Violence against Christians continued in Nigeria the first week of June as members of the radical Islamist group Boko Haram attacked villages and churches in the northeastern portion of the country in a self-proclaimed effort to wipe out the predominant Christian faith in the African nation.
On June 4, reported BBC News, a group of Boko Haram terrorists posing as Christian ministers killed an estimated 45 people in a village near Maiduguri, capital of the Borno State in northeastern Nigeria. Survivors said that the attackers invited residents to come and hear them preach, but then opened fire on the crowd before fleeing across a river and set fire to houses and buildings in a nearby village.
That murderous attack followed an earlier and even more deadly one June 2, as Boko Haram terrorists dressed as soldiers attacked three villages in the remote Gwoza area of Borno State, slaughtering an estimated 200 civilians. In this case, reported Fox News, the killers “arrived in Toyota Hilux pickup trucks — commonly used by the military — and told the civilians they were soldiers ‘and we are here to protect you all’ — the same tactic used by the group when they kidnapped [hundreds of girls] from a school in the town of Chibok on April 15.”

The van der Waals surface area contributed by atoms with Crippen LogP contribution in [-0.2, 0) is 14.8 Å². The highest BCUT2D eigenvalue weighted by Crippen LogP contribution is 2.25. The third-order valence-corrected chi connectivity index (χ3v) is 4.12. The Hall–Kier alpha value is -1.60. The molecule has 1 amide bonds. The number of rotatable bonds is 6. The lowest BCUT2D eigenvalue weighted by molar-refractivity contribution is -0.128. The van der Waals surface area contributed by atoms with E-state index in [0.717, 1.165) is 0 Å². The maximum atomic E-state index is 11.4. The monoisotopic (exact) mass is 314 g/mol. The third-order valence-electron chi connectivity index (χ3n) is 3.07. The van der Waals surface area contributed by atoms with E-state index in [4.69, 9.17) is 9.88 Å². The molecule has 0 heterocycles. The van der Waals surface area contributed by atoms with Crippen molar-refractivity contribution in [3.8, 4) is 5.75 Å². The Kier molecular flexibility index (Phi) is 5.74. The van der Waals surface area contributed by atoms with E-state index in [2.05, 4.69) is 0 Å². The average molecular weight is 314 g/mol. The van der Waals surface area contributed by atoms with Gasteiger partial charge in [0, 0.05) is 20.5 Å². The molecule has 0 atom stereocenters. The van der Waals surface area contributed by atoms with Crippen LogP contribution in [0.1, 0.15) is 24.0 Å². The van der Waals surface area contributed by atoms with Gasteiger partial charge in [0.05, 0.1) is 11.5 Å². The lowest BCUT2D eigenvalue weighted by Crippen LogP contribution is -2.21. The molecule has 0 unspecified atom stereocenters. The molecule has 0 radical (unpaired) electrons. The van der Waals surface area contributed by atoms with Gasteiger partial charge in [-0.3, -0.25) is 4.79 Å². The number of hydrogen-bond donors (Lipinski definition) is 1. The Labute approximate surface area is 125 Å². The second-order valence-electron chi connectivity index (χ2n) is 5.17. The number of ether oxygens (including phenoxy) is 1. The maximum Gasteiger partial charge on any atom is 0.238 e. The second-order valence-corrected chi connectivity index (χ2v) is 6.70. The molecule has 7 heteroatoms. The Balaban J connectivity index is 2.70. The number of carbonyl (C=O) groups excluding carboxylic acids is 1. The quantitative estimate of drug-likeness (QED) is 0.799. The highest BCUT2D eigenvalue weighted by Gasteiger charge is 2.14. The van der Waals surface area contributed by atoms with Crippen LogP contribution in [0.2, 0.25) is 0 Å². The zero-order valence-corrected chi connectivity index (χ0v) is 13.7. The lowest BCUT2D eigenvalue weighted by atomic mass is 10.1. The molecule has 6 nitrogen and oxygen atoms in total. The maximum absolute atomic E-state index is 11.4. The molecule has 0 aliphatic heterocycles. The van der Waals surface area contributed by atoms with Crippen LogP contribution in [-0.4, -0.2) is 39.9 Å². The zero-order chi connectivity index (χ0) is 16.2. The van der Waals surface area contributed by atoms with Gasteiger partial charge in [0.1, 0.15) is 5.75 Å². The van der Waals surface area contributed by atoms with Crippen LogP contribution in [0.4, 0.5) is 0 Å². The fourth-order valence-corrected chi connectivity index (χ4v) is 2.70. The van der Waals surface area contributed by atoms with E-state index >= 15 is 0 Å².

After the terrorists had gathered the residents together, “they began to shout 'Allahu Akbar, Allahu Akbar' at the top of their voices,” said a survivor of the attack. “Then they began to fire at the people continuously for a very long time until all that gathered were dead.”
Meanwhile, Morning Star News, which monitors persecution and assaults against Christians around the world, reported on two similar attacks Sunday, June 1, in which Boko Haram thugs attacked and killed nine Christians guarding a church service in the Borno state, and 48 others in an attack in neighboring Adamawa state.
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Photo shows women and children who survived attacks at St. Paul's Roman Catholic Church in Wada Chakawa, Yola, Nigeria, Jan. 31, 2014: AP Images